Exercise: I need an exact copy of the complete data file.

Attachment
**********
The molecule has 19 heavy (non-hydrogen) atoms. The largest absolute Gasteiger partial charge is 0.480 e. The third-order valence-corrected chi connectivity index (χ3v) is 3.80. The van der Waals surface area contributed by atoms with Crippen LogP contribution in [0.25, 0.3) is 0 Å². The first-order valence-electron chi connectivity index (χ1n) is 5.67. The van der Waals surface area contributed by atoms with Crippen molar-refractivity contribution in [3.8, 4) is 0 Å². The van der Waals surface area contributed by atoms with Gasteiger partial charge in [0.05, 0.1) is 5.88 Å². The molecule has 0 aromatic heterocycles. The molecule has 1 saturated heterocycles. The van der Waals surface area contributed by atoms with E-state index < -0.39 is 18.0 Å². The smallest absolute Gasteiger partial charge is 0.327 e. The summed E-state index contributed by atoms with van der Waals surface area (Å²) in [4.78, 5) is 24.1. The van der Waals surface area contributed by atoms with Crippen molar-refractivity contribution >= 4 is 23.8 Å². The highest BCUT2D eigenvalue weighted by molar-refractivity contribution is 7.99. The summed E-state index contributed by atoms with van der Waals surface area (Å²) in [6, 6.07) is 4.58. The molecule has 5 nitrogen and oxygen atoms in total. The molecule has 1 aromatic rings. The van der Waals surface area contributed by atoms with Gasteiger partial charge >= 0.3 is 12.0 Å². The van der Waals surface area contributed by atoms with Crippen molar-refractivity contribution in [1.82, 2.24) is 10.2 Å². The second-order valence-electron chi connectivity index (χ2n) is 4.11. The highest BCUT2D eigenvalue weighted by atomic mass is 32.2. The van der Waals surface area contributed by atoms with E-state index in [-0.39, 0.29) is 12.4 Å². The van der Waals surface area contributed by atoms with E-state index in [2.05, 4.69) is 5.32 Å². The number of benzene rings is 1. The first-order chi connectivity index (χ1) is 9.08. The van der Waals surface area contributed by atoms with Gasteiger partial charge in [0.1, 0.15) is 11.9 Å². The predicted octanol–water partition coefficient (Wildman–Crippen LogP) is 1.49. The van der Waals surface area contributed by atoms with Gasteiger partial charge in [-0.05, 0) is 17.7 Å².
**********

The molecule has 19 heavy (non-hydrogen) atoms. The largest absolute Gasteiger partial charge is 0.480 e. The third-order valence-corrected chi connectivity index (χ3v) is 3.80. The van der Waals surface area contributed by atoms with Crippen LogP contribution in [0.25, 0.3) is 0 Å². The first-order valence-electron chi connectivity index (χ1n) is 5.67. The van der Waals surface area contributed by atoms with Crippen molar-refractivity contribution in [3.8, 4) is 0 Å². The van der Waals surface area contributed by atoms with Gasteiger partial charge in [0.05, 0.1) is 5.88 Å². The molecule has 0 aromatic heterocycles. The molecule has 1 saturated heterocycles. The van der Waals surface area contributed by atoms with E-state index < -0.39 is 18.0 Å². The smallest absolute Gasteiger partial charge is 0.327 e. The summed E-state index contributed by atoms with van der Waals surface area (Å²) in [4.78, 5) is 24.1. The van der Waals surface area contributed by atoms with Crippen molar-refractivity contribution >= 4 is 23.8 Å². The highest BCUT2D eigenvalue weighted by molar-refractivity contribution is 7.99. The summed E-state index contributed by atoms with van der Waals surface area (Å²) in [6, 6.07) is 4.58. The molecule has 5 nitrogen and oxygen atoms in total. The molecule has 1 aromatic rings. The van der Waals surface area contributed by atoms with Gasteiger partial charge >= 0.3 is 12.0 Å². The van der Waals surface area contributed by atoms with Crippen molar-refractivity contribution in [1.82, 2.24) is 10.2 Å². The second-order valence-electron chi connectivity index (χ2n) is 4.11. The highest BCUT2D eigenvalue weighted by atomic mass is 32.2. The van der Waals surface area contributed by atoms with E-state index in [-0.39, 0.29) is 12.4 Å². The van der Waals surface area contributed by atoms with E-state index in [2.05, 4.69) is 5.32 Å². The number of benzene rings is 1. The first-order chi connectivity index (χ1) is 9.08. The van der Waals surface area contributed by atoms with Gasteiger partial charge in [0.1, 0.15) is 11.9 Å². The predicted octanol–water partition coefficient (Wildman–Crippen LogP) is 1.49. The van der Waals surface area contributed by atoms with Gasteiger partial charge in [-0.05, 0) is 17.7 Å².